Can someone identify this item on an M151?

1959 - 1978, M151, M151A1, M151A2, Technical questions and discussions, regarding anything related to the M151.
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steveperryman
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Can someone identify this item on an M151?

Post by steveperryman » Wed Jan 16, 2019 12:06 pm

Saw this from another jeep... I have no idea what it is. Any thoughts?

-Steve
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markrdje
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Re: Can someone identify this item on an M151?

Post by markrdje » Wed Jan 16, 2019 12:17 pm

That's for jump starting the mutt
change user name to mark

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Re: Can someone identify this item on an M151?

Post by hambone » Wed Jan 16, 2019 12:53 pm

That is the slave connection, as Mark stated, it's for jump starting, common on MV's.

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W. Winget
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Re: Can someone identify this item on an M151?

Post by W. Winget » Wed Jan 16, 2019 1:58 pm

An elaboration:
There is a large heavy two wire cable that has a special plug (either one prong or two, with small metal adapters for either end usually carried in the vehicles tool bag) the earlier standard was two prongs (+/-) and NATO came along with a single center (hot +24V) prong, you turned power off on your dead vehicle, and your running vehicle, connected your cable, then started your good vehicle, and finally your dead vehicle.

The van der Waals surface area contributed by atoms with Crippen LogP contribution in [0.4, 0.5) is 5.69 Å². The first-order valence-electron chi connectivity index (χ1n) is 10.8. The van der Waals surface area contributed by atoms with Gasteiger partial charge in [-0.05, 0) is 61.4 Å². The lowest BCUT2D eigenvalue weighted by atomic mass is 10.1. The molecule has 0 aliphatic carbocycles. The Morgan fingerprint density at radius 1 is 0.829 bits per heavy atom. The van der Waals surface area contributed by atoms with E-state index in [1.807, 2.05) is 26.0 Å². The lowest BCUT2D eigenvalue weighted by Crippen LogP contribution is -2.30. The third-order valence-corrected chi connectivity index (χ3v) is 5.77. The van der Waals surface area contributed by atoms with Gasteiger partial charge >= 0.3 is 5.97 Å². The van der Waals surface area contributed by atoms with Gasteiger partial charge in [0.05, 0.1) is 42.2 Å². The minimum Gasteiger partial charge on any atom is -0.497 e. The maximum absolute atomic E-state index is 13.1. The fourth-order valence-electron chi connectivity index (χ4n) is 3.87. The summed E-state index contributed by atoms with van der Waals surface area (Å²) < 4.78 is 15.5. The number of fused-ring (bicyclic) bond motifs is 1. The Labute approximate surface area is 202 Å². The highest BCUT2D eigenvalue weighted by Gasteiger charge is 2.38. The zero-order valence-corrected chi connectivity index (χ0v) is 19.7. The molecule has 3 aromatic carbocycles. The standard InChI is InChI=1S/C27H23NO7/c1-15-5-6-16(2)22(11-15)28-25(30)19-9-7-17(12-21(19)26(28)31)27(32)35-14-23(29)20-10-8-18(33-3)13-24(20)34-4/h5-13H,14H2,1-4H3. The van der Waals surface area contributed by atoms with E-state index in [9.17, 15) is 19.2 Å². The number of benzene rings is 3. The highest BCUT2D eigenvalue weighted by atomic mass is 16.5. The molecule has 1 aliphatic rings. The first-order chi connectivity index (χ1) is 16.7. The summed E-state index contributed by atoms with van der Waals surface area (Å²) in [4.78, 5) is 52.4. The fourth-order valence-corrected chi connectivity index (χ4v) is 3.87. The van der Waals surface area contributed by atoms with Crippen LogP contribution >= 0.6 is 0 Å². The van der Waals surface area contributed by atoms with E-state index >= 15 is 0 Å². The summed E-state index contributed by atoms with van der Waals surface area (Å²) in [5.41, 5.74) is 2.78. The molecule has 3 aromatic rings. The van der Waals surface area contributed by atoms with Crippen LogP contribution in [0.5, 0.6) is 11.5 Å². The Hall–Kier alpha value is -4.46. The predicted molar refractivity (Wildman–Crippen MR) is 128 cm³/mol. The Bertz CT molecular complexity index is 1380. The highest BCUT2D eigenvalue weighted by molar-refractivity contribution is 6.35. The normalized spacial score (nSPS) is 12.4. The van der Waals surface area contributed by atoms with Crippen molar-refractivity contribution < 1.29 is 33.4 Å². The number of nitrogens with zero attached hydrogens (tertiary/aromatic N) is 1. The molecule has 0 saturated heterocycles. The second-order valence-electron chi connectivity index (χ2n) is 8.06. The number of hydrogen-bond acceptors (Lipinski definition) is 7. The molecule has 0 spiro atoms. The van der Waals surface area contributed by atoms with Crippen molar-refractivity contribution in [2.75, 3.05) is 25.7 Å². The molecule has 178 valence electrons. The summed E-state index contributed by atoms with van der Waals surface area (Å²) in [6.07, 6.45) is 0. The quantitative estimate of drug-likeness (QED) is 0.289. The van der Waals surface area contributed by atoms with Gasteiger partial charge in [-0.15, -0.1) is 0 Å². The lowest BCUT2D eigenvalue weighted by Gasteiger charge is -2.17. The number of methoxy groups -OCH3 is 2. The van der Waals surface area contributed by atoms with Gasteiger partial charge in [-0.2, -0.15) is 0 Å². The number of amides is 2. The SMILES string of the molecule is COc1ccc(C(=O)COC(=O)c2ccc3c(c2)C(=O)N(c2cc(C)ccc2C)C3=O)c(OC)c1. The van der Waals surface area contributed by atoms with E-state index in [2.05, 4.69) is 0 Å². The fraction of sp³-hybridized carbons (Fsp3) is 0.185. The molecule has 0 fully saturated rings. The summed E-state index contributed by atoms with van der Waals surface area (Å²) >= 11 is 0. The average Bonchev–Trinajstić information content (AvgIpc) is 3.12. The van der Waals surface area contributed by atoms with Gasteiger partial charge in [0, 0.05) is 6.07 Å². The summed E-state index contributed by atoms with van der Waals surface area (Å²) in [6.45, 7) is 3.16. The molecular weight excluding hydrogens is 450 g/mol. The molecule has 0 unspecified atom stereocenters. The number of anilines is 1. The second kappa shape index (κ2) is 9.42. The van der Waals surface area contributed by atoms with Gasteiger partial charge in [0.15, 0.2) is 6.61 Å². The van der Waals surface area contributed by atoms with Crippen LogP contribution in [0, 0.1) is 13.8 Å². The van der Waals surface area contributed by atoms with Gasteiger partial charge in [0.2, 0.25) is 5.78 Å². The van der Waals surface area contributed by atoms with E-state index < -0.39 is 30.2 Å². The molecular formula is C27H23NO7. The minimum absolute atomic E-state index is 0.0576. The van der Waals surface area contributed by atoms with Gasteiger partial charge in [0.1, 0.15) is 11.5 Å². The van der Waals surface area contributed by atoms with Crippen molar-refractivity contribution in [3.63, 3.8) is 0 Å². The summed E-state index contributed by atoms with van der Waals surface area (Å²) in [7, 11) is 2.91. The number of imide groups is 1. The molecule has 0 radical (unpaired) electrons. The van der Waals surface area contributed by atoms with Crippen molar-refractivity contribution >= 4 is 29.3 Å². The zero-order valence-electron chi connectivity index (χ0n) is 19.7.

It was (and is) called a "Slave Cable", and that part you photo'd was called a "Slave Cable Receptacle". You will find them on almost all "M" series vehicles, generators and some earlier 12V variants were made for WWII Cold weather applications (from memory) They are now generally only 24Volts, avoiding the jumper cable sparks around a potentially off-gassing battery that could blow up.
It's my understanding the Telsa models use a similar (but smart) cable for charging now.
Don't stick anything in it!


I have seen museum and large group collectors carry two 12V Gel batteries in an ammo can (24V) with slave cable pigtail plugged into their MUTTs to basically eliminate the need for constantly working on vehicle batteries in their collection, but just don't disconnect it while the vehicle is running, it may damage the generator/altenator if there are no batteries in the system.

Slave Cables tend to be around 20 feet in length, longer in Armor units because they reach inside the vehicles, but they are ALL heavy and cumbersome.